Daniel K. Park, MD

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MRI Scan

There are a variety of diagnostic exams your doctor may recommend to determine the cause of your back and/or neck pain, as well as the type of treatment that may be appropriate for you.

What Is An MRI?

An MRI (magnetic resonance imaging) scan is a non-invasive technique for imaging that uses magnetic field and radio waves to create high-resolution, cross-sectional images of the body.

Why Do I Need An MRI?

Because they provide such exceptional detail, they are a very useful test for diagnosing conditions affecting not only the bones of the spine (vertebrae), but the discs, spinal cord and nerves and connective and other soft tissues.

How Is An MRI Done?

An MRI machine consists of a large magnet with a hollow tube running through it, called the bore. During the scan, you will lie on a table that slides into the "tunnel" of the bore. Straps and bolsters may be used to help you stay still and maintain the correct position during imaging. Small devices capable of sending and receiving radio waves may be placed on or near the area of the body to be scanned. Some MRI units, called short-bore systems, are designed so that the magnet does not completely surround you; others are open on all sides.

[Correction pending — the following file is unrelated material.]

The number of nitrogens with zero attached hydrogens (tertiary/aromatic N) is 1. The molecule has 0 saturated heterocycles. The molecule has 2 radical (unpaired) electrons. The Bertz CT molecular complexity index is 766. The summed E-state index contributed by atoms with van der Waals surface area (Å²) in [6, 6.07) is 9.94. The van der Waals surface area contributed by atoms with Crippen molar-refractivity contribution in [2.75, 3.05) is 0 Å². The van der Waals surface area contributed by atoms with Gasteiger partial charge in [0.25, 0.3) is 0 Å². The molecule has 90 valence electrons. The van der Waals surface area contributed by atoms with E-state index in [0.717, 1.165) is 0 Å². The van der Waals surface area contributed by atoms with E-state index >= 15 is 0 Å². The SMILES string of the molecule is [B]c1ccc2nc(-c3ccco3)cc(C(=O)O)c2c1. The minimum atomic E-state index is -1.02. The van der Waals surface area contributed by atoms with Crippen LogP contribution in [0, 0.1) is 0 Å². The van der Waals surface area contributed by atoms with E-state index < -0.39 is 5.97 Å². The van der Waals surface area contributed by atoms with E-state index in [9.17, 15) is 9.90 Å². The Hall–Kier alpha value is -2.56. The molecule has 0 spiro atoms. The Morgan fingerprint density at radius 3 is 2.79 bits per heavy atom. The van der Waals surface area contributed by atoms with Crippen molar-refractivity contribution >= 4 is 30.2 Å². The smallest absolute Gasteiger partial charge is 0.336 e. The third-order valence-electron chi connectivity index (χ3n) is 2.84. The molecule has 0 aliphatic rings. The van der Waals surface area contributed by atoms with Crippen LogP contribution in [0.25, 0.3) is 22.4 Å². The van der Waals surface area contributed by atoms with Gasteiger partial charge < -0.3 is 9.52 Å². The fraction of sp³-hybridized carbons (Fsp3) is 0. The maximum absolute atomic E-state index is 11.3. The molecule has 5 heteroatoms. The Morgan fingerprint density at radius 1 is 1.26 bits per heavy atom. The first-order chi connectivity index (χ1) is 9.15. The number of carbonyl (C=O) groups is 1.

Some MRI scans require that you ingest a contrast medium to help highlight interior structures. If a contrast material is needed, it will be done through an intravenous line inserted into a vein in your hand or arm. During the scan, you will be moved into the magnet of the MRI unit and the radiologist and technologist will leave the room while the scan is underway and the images are being recorded.

An MRI scan may be done either at a hospital or outpatient facility, and is typically completed in less than an hour. MRI scans are painless; after the test you can resume your normal activities.

Are There Any Potential Risks Or Complications?

Because MRI uses low-energy, non-ionizing radio waves, there are no known risks or side effects. Since it uses no radiation, MRI scanning may be repeated with no known adverse effects.

However, please advise your doctor if you are pregnant, have asthma or allergies, a medical condition, or any implanted medical or electronic device. If you have a cardiac pacemaker, you cannot receive an MRI and should not enter an MRI area.

Before undergoing an MRI, please ask your doctor or a member of the office staff about any special pre- or post-exam instructions.